While the Post did not share specific numbers about the popularity of climate coverage with readers or advertisers, the demand for more coverage has been in the air since 2021. Ivy Liu reported that the BBC, Bloomberg, Financial Times, Group Nine Media, and The Economist said “advertisers are sending out more requests for publishers to pitch campaign or sponsorship opportunities around their solutions-based journalism, showing a growing interest this year in publishers’ coverage of climate and sustainability.”

In other words, it makes good business sense to put an emphasis on climate coverage.

The controversy around climate coverage

One of the problems that have plagued climate journalism is climate change denial. The media has been careful to cover “both sides” of the debate, despite the general consensus that there is no controversy — climate change is real and caused by human activity. By trying to provide balanced coverage, journalists have often been misleading and misinforming their readers.

A study from Northwestern University found that “bothsidesism” has damaged “the public’s ability to distinguish fact from fiction and lead audiences to doubt the scientific consensus…” This is true in the case of climate change as well as the efficacy of mask-wearing during the COVID-19 pandemic.

As Nanette Braun, who leads communications campaigns at the United Nations, told the European Broadcasting Union, “We see a worrying amount of mis- and disinformation. We still see climate deniers, even though the tone has shifted from overall outright denial to misleading information that is watering down the urgency of the climate crisis with the aim to delay action.”

So how do journalists tackle the topic in the current media climate? Here are a few suggestions from the United Nations:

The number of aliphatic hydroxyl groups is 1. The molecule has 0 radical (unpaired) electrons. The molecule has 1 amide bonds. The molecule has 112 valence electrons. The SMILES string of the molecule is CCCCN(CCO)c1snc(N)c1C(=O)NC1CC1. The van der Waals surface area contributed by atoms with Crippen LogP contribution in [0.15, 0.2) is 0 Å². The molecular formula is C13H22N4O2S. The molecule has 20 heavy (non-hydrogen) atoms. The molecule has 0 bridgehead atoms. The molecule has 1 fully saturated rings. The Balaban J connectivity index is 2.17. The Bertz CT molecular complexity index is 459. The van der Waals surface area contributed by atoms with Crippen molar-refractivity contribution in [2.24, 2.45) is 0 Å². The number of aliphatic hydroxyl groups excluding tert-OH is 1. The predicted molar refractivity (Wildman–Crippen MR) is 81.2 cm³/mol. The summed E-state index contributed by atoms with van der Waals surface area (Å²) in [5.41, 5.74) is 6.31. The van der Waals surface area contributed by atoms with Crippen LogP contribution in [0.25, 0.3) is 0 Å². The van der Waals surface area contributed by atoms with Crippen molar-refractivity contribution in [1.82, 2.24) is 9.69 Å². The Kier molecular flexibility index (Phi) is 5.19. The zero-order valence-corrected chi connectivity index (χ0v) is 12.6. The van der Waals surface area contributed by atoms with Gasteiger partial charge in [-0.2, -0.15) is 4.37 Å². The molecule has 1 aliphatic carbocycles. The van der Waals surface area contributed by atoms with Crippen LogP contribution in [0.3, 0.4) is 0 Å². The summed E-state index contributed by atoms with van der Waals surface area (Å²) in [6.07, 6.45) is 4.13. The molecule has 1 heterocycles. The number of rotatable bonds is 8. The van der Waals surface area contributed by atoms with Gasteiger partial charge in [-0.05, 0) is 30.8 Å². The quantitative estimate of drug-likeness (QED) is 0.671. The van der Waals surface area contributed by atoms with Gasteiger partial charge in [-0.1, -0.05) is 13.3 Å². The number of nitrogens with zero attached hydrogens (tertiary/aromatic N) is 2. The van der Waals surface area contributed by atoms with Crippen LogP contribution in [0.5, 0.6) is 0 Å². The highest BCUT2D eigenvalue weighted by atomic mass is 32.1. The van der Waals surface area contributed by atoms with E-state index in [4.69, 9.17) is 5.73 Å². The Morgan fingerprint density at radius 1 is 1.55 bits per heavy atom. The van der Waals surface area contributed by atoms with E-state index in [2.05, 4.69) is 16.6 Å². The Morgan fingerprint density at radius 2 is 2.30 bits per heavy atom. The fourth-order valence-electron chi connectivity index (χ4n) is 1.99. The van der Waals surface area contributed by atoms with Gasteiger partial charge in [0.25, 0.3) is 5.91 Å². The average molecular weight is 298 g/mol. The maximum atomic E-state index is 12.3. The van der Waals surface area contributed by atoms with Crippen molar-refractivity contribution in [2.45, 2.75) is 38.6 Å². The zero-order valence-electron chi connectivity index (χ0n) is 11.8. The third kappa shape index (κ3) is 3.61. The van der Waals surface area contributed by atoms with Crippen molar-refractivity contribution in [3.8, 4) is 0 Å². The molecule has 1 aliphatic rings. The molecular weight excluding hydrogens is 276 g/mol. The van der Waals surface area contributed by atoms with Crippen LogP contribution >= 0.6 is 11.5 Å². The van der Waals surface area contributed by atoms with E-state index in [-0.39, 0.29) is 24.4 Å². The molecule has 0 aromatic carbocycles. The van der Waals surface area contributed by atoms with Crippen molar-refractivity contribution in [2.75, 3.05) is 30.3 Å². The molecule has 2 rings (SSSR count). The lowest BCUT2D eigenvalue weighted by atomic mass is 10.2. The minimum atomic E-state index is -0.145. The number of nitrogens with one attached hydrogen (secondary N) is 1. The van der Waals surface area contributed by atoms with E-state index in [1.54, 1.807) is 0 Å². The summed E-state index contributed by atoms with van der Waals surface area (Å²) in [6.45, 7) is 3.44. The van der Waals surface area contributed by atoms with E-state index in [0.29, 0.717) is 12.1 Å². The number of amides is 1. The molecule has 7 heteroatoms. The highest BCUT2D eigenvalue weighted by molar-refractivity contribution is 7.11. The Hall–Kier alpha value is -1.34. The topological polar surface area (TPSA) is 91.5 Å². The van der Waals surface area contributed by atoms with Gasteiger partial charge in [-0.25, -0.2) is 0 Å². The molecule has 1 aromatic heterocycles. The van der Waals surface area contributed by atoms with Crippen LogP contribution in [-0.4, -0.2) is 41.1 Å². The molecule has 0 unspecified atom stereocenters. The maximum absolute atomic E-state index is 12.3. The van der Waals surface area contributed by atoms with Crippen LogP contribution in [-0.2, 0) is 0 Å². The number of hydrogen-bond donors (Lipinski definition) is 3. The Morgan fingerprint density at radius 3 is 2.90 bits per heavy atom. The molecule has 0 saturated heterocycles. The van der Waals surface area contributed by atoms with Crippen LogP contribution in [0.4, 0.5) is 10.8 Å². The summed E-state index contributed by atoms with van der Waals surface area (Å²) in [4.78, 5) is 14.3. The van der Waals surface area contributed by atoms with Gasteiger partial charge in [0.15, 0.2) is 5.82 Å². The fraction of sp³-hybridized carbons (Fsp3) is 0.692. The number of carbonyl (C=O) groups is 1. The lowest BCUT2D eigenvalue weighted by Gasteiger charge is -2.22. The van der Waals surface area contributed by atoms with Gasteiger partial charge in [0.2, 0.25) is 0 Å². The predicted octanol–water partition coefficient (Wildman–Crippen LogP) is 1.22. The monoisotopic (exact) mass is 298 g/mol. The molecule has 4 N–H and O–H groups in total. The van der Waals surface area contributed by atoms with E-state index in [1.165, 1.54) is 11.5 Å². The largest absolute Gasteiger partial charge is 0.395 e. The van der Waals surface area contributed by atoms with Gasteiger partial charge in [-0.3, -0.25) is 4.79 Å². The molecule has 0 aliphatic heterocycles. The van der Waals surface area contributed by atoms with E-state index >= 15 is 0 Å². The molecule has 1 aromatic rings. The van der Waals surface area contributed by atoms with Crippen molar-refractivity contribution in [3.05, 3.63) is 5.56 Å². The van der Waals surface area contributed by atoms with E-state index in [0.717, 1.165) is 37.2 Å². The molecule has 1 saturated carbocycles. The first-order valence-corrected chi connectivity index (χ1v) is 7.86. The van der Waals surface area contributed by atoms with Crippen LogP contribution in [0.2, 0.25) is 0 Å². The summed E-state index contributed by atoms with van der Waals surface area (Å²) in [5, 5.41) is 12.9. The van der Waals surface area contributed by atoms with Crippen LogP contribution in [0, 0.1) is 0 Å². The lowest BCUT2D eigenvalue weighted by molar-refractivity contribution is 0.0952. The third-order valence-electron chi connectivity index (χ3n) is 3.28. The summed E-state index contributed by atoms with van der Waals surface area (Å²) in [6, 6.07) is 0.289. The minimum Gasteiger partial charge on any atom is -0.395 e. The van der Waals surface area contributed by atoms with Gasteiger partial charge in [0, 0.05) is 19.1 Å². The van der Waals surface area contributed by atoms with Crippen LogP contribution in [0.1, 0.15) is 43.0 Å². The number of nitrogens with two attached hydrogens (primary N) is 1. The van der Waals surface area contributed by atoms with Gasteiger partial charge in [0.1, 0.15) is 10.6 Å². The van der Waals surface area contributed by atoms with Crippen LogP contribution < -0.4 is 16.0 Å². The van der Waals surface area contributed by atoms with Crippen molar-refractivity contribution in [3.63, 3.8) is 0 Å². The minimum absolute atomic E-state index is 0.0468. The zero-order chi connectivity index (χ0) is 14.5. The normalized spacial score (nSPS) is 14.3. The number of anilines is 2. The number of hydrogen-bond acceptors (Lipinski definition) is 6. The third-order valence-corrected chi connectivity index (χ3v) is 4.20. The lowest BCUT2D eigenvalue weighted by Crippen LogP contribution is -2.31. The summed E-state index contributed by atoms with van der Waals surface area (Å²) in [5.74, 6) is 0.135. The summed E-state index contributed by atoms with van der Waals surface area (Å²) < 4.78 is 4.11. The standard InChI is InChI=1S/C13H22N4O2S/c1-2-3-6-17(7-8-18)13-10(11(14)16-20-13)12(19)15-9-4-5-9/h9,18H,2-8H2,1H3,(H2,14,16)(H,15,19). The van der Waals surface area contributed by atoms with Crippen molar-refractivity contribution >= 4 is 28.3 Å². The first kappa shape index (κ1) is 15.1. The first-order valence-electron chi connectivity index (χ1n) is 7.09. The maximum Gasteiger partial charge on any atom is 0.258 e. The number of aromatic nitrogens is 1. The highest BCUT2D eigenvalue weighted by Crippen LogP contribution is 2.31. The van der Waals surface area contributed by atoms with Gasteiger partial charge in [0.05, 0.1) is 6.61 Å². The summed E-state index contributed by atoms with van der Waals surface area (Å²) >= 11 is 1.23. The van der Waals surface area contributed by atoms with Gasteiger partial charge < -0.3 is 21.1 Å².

• Avoid drama — “[The dramatic angle] will get you the clicks. But one thing I say a lot these days is, if clicks are the metric of success in environmental journalism, then we're kind of doomed because what you really want is to build an engaged back and forth with readers and with experts so that you as a medium, or journalist of a media company, become a kind of trusted guide," Andrew Revkin, an experienced environmental journalist and the founding director of the new Initiative on Communication and Sustainability at Columbia University’s Earth Institute, told UN News.
  • Treat climate as context — Rather than treating every story as a chance to illustrate the risks and impacts of climate change, it’s important to take a contextual approach. Focusing on risks in developing countries, which disproportionately feel the impacts of climate change makes sense. But in countries like the U.S., taking a solution-based mindset is more impactful. Revkin points to a calculator that lets people see how they can benefit from the Inflation Reduction Act — U.S. legislation that sets up the largest investment in combating climate change in U.S. history — without ever mentioning climate change.
  • Focus on climate justice — Not all people are impacted by climate change proportionately. Nor do they all have equal access to the tools they need to be prepared for the continued onslaught of storms, floods, and other consequences of a changing climate. Journalists have a duty to tell this side of the story. Revkin points to the work of “geographer Stephen M. Strader, which examines the ‘expanding bulls-eye’ of climate hazards.” This helps draw the attention of the masses to the people and places affected disproportionately.

Climate change is complicated and so is the question of media coverage surrounding the issue. However, these guidelines — and others — can help journalists work toward a better understanding of how to tell this story in a way that is impactful and solution-oriented. This allows journalists to do what they do best; draw attention to the most important stories of our time.